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Saturday, November 03, 2007

Aimee's Soapbox

Aimee's November Soapbox
November 2007: Perspective
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Greetings Groovy Soapbox Readers!
When I am in charge of the world, all citizens will have a required one-year period of "Customer Service" service to the nation. It could be in retail, restaurants, whatever. Every person just has to spend one year working in some kind of service industry that includes working with the public
Why such a requirement? Well, in my little utopian society, every person will have to learn the lesson about walking a mile in the other guy's shoes, and that sometimes the other guy is wearing really tight stilettos with four-inch heels and pointy toes.

Now, I am not saying that each person will have to start wearing their own stilettos, or even like them. But I am saying that everyone will have to learn Perspective.

What's so big about perspective? Well, if perspective is reality, as they say, then perspective is pretty much everything. I mean, if your perspective is that life is crap and everything sucks, then you will only see the glass half empty, you will only pay attention to the things that reinforce your perspective, and you will go home and kick the dog, yell at the kids, and push away your spouse. And that becomes your reality. (You just better hope your dog, kids, and spouse are "half full" folks so that they have some compassion for you.)

Anyway, here are my three reasons why Perspective is the Key to it All:
1. Perspective Teaches Personal Responsibility. It is my opinion that too many people play the victim (because it is easier) and are under-responsible for their lives. For example, it is much easier to blame supersized fast food for our obesity problem than it is to take responsibility for the fact that we are a sedentary nation that would rather play video games and download internet porn than go out for a walk.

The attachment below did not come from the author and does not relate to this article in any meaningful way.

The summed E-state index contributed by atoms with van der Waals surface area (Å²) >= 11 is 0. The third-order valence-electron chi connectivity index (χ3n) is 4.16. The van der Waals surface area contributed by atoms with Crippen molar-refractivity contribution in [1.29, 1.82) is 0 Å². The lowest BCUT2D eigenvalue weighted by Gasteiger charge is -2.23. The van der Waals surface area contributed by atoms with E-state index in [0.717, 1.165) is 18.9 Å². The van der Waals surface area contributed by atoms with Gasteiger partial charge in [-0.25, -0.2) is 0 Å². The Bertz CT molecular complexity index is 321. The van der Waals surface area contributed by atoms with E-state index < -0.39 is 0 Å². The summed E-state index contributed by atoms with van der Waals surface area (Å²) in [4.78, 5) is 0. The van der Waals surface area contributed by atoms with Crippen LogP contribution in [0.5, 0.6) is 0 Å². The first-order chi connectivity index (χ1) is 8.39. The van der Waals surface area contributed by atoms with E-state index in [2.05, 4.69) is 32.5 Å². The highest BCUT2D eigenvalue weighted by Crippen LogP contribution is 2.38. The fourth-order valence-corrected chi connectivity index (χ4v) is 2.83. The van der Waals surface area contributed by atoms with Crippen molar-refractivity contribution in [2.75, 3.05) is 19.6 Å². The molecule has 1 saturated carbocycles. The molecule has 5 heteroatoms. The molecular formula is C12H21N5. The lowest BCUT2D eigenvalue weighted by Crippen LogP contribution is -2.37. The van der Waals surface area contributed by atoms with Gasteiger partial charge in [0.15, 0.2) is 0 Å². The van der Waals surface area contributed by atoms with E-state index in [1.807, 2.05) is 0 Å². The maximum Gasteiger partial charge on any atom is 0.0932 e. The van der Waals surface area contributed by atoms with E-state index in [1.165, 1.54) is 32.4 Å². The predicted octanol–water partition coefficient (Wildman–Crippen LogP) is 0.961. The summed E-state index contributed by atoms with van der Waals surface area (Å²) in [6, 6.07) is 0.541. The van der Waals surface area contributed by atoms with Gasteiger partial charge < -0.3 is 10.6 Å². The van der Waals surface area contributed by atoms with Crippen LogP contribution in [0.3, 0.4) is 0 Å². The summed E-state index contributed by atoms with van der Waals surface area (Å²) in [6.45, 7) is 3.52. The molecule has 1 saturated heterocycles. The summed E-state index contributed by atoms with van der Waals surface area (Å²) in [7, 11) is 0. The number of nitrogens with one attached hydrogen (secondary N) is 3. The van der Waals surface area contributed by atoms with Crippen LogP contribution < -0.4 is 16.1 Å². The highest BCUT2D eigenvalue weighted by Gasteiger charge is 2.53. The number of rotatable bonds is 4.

When I was in college, one of my religion professors had arranged for our class to visit the home of an Amish family. We toured the farm and had dinner with them. If you've ever eaten German or Pennsylvania Dutch food, you know that "low calorie" and "light and airy" are not in the cookbook. Think meat and potatoes. But have you ever seen an obese Amish person? No. So don't just blame the carbs or the fats.
I think if we are willing to look at the big picture, we can become more personally responsible for our actions, and therefore more empowered. I know that there will always be some people who take the easy way out by being the victim, but they truly are giving up their personal power to others when they do that. And that's just silly.

2. Perspective Teaches you to Think Outside of Yourself. So in my aforementioned utopia with the mandatory service, every person will have to learn how to wait on others, help others, and provide service to others. Now, if you have already worked in these industries, you know that "others" can sometimes be a bit prickly. If you have not already worked in these industries, you should know that sometimes you can be a bit prickly.
I always cringe when I see someone in a restaurant giving the wait staff a hard time. Or when I see someone treating a sales clerk in a patronizing or condescending manner. (And yes, I know this goes both ways.)
Maybe that waiter just broke up with his girlfriend. Or maybe the sales clerk just learned his dad has cancer. Or maybe, they have just worked a double shift and they still have to go home to a sick kid. If that were you, wouldn't you want someone to see things from your perspective?

3. Perspective Teaches Compassion and Humility. The other day, I was watching a decorating show on one of the cable channels. It highlighted the Top 25 Biggest Decorating Mistakes. (I was anxious to learn if my throw pillows were trendy or tacky.)
Anyway, about 15 minutes into the show, my husband says, "Gee, I bet this show's a big hit in Darfur."
OK, so that made me laugh, but kind of in a rueful sort of way. I mean, here I sit, on my comfy couch and in a position to even HAVE throw pillows to judge, and on the other side of the world, someone else is wondering how long he has till he starves to death and maybe even wishing it would hurry up. Yep, that gave me a sense of humility real fast.
I guess what I am saying here is that we could all use a little reality check now and then, or at least a reminder to think about the big picture and the fact that our own version of things is not the only version. It's a tough and humbling path to take.So, maybe it's good I am not in charge of the world, enforcing my mandatory service on all the unsuspecting citizens. Or maybe it's not. Depends on your perspective.
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